In journalism, we teach people to look at the source of the information before we consider how much weight to give it. Sure, from the outside, Everett Piper may look like the shining beacon of greatness upon the hill of glory, but consider the following information before you worry what he thinks about you:

He grew up in a town of about 8,000 people and attended a nearby private school of about 2,000 people in late 1970s/early 1980s, when you weren’t required to hock an internal organ to pay tuition. Upon graduation in 1982, he took off for the work world, as you can see below:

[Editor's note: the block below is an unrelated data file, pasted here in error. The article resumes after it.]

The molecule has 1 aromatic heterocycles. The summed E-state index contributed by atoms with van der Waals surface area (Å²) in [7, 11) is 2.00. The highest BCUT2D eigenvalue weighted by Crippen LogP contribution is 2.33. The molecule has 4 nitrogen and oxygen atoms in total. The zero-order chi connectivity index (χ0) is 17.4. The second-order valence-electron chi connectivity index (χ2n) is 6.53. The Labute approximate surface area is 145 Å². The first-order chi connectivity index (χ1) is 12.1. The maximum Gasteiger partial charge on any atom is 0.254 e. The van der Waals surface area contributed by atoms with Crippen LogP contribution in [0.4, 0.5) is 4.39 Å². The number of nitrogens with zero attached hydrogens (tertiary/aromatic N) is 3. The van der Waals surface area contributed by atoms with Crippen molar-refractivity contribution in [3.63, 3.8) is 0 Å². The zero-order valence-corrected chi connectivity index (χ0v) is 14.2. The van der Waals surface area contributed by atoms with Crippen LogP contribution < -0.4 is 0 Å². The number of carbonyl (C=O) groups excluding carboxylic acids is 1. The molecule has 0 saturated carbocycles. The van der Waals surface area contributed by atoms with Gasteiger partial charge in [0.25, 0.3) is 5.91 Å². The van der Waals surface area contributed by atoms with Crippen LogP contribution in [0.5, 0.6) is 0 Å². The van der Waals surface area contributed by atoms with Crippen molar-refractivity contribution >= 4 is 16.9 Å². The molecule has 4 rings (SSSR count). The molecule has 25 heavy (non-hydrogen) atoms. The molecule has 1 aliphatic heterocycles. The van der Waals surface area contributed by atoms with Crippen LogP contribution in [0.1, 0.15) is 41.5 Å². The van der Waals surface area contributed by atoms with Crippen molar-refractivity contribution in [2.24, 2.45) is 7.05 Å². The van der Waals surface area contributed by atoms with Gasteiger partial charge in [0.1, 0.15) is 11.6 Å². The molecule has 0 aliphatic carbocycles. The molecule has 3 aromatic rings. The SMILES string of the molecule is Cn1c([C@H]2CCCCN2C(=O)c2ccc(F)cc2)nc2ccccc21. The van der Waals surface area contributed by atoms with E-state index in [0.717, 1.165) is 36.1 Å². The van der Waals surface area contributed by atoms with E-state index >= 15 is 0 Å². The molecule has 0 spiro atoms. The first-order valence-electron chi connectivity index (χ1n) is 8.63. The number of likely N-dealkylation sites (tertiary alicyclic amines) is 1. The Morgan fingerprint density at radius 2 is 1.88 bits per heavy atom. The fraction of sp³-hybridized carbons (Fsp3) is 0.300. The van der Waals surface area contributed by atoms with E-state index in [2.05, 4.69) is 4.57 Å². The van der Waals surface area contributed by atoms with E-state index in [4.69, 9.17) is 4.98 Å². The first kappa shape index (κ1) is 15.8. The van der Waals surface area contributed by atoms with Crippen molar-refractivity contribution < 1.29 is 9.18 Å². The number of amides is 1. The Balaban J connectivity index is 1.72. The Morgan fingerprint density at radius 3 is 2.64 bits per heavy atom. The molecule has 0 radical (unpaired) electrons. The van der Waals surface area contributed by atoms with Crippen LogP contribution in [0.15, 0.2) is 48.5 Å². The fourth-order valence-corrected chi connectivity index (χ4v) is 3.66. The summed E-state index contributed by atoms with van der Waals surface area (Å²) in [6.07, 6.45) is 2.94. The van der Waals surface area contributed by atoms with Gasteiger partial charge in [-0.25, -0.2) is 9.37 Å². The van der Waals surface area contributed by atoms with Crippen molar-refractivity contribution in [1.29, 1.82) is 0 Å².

So he graduated at the age of 22/23, immediately went into academic administration and never left. Not exactly the story his university tells about him:

A native of Hillsdale Michigan, Dr. Piper grew up in a family that valued hard work, a mindset he carried with him as he moved from industry into pursuing a college degree.

Not sure how much “industry” work he did between the ages of 18 and 23 while in school, but he wasn’t a returning student, or a single parent, or a GI Bill kid, or any of those other kinds of folks I see on a daily basis who work their asses off to survive. He might or might not be the prototypical example of a guy who thinks he hit a triple when he was actually born on third base, but he’s also isn’t a latter-day “Rudy,” either.

Piper’s proud defense of his university not being a daycare seems a bit suspect, as he is making money off the deal. He turned his “catchphrase” into a nice cottage industry of castigating the youth and yelling about the snowflakes on his lawn.